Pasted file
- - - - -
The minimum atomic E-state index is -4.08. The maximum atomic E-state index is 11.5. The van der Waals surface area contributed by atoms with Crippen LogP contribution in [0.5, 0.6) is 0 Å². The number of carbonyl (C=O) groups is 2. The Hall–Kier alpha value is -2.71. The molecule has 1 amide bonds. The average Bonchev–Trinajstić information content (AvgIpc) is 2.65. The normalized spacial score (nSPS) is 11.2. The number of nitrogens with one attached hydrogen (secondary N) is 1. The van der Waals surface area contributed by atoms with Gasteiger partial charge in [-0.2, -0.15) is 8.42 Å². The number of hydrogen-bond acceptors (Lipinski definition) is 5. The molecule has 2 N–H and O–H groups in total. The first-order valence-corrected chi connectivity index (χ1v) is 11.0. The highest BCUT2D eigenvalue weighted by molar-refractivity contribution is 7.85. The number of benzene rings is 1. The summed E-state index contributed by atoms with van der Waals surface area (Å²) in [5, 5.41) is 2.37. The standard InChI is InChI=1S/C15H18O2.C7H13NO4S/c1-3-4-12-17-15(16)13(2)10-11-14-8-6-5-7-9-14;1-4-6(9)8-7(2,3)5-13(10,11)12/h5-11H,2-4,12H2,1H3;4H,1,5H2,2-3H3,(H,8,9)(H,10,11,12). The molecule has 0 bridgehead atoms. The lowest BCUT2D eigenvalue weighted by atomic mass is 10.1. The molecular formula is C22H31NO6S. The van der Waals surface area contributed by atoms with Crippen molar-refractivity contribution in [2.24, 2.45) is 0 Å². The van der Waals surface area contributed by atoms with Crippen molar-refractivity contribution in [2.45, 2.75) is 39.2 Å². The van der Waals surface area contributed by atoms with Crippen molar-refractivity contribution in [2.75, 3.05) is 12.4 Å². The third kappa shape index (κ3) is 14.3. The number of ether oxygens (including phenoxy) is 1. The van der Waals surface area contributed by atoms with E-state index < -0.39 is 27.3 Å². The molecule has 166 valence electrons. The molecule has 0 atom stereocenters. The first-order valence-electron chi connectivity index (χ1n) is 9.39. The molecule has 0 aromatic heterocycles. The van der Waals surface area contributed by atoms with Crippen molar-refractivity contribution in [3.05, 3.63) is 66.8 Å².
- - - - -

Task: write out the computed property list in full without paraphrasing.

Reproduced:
The minimum atomic E-state index is -4.08. The maximum atomic E-state index is 11.5. The van der Waals surface area contributed by atoms with Crippen LogP contribution in [0.5, 0.6) is 0 Å². The number of carbonyl (C=O) groups is 2. The Hall–Kier alpha value is -2.71. The molecule has 1 amide bonds. The average Bonchev–Trinajstić information content (AvgIpc) is 2.65. The normalized spacial score (nSPS) is 11.2. The number of nitrogens with one attached hydrogen (secondary N) is 1. The van der Waals surface area contributed by atoms with Gasteiger partial charge in [-0.2, -0.15) is 8.42 Å². The number of hydrogen-bond acceptors (Lipinski definition) is 5. The molecule has 2 N–H and O–H groups in total. The first-order valence-corrected chi connectivity index (χ1v) is 11.0. The highest BCUT2D eigenvalue weighted by molar-refractivity contribution is 7.85. The number of benzene rings is 1. The summed E-state index contributed by atoms with van der Waals surface area (Å²) in [5, 5.41) is 2.37. The standard InChI is InChI=1S/C15H18O2.C7H13NO4S/c1-3-4-12-17-15(16)13(2)10-11-14-8-6-5-7-9-14;1-4-6(9)8-7(2,3)5-13(10,11)12/h5-11H,2-4,12H2,1H3;4H,1,5H2,2-3H3,(H,8,9)(H,10,11,12). The molecule has 0 bridgehead atoms. The lowest BCUT2D eigenvalue weighted by atomic mass is 10.1. The molecular formula is C22H31NO6S. The van der Waals surface area contributed by atoms with Crippen molar-refractivity contribution in [2.24, 2.45) is 0 Å². The van der Waals surface area contributed by atoms with Crippen molar-refractivity contribution in [2.45, 2.75) is 39.2 Å². The van der Waals surface area contributed by atoms with Crippen molar-refractivity contribution in [2.75, 3.05) is 12.4 Å². The third kappa shape index (κ3) is 14.3. The number of ether oxygens (including phenoxy) is 1. The van der Waals surface area contributed by atoms with E-state index < -0.39 is 27.3 Å². The molecule has 166 valence electrons. The molecule has 0 atom stereocenters. The first-order valence-electron chi connectivity index (χ1n) is 9.39. The molecule has 0 aromatic heterocycles. The van der Waals surface area contributed by atoms with Crippen molar-refractivity contribution in [3.05, 3.63) is 66.8 Å².